Sean Connery Has Died At 90
Over the weekend, the ghosts of Roger Moore and David Niven (come on, he counts) shook a cold vodka martini and pulled up a chair at the table of Bonds who have passed. Because we learned that on Saturday, October 31st, Sean Connery, legend of film and the first James Bond to ever appear on screen, died at the age of 90.
According to BBC News, Sir Sean Connery died in his sleep in Nassau, Bahamas. His son Jason Connery told BBC News that he was surrounded by family when he passed, and adds:
“We are all working at understanding this huge event as it only happened so recently, even though my dad has been unwell for some time. A sad day for all who knew and loved my dad and a sad loss for all people around the world who enjoyed the wonderful gift he had as an actor.”
Sean’s second wife Micheline Roquebrune provided a bit more information about Sean’s death, explaining that he was battling dementia in the final years of this life, via The Hollywood Reporter:
“It was no life for him. He was not able to express himself latterly. At least he died in his sleep and it was just so peaceful.”
Roquebrune went on to share that Connery “got his final wish to slip away without any fuss.” “I was with him all the time and he just slipped away. It was what he wanted.”
Having been married since 1975, Roquebrune described her late husband as “a model of a man.” “He was gorgeous and we had a wonderful life together. He was a model of a man. It is going to be very hard without him, I know that. But it could not last for ever and he went peacefully.”
Sean Connery announced his retirement from acting in 2006 after accepting a Lifetime Achievement Award from the American Film Institute, and since then he only appeared in one project (voice-over work on a 2012 Scottish animated film).
Obviously, just about everyone knows Sean Connery as the first James Bond, and depending on who you ask, the best James Bond. And he was kind of a lot like the rough, charismatic tough guy he portrayed. Born in Edinburgh, Scotland in 1930, Sean Connery only got into acting after dropping out of high school, joining the Navy, getting discharged from the Navy, then working a series of jobs that included driving a delivery truck, working as a life guard, a coffin polisher, and a drawing class model. He got into entertainment after applying for a job in a theater. In 1957, after appearing as a background extra in a few films, he landed several small film roles. In 1962, he played James Bond in Dr. No, and basically became a huge star, because goddamn if people don’t love those Bond movies.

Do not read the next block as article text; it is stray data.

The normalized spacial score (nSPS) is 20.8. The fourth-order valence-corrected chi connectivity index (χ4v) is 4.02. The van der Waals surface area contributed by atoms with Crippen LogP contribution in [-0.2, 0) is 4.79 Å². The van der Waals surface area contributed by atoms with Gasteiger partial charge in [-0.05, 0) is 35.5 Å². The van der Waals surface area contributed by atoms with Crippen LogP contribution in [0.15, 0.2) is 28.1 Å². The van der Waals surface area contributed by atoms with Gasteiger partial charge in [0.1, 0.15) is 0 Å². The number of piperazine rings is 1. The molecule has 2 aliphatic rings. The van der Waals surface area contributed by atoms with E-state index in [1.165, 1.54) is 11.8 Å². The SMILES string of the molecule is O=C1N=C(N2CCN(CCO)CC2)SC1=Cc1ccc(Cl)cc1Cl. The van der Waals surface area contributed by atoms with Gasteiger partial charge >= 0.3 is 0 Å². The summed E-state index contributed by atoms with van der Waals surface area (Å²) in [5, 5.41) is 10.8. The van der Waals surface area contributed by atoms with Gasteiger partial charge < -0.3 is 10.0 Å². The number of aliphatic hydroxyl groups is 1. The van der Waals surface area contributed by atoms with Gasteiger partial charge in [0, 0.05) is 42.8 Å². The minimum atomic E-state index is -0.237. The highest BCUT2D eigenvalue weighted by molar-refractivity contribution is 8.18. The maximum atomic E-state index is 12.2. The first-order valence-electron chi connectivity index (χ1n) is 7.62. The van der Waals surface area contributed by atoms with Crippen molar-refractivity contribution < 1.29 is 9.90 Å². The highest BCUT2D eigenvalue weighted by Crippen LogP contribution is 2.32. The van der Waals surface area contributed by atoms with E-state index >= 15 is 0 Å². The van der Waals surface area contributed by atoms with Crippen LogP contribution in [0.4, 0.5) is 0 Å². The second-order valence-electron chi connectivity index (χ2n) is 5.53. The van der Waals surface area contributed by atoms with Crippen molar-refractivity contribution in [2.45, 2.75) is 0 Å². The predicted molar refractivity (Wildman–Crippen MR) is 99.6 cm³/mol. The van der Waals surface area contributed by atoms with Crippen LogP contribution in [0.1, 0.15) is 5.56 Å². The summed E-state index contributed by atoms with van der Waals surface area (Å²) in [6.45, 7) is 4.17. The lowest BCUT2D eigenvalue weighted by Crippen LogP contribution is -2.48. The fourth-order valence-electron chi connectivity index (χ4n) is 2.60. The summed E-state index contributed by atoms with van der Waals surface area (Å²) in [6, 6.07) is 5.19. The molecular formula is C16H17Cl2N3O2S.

Sean Connery was vocal about how much he didn’t think he was James Bond, and how he didn’t love all the fame he got from playing that role in seven films. But the good news for him was that he was able to have a pretty successful non-Bond career. He appeared in the 1974 version of Murder on the Orient Express, Robin and Marian, Highlander, The Hunt for Red October, Robin Hood: Prince of Thieves. He played Indiana Jones’ dad in Indiana Jones and the Last Crusade, and won the 1987 Academy Award for Best Supporting Actor for The Untouchables.
Of course to some people, Sean Connery was also a man who allegedly got violent with his first wife, Diane Cilento. Or the guy who advocated for slapping women in a 1965 Playboy interview (and then again, in a 1987 interview with Barbara Walters, in which he claimed he was still pro-slap, but that it totally depends on the “circumstance“). And, for a few others, Sean Connery’s legacy begins and ends with Darrell Hammond’s iconic Celebrity Jeopardy impression on Saturday Night Live.
In the handful of films I mentioned above, you might have noticed I left out Zardoz, and that’s because Sean Connery is Zardoz to me (or as he’d pronounce it, Shardozsh). Any man with that much chest hair and the ability to wear those red undies should be proud that that’s such a big part of their legacy.
yes bond is iconic, but never forget sean connery’s turn in ZARDOZ as a barbarian with a ponytail who worships a flying stone god that can grant eternal life pic.twitter.com/NrrrpLAGUO
— keaton kilde (@keatonkildebell) October 31, 2020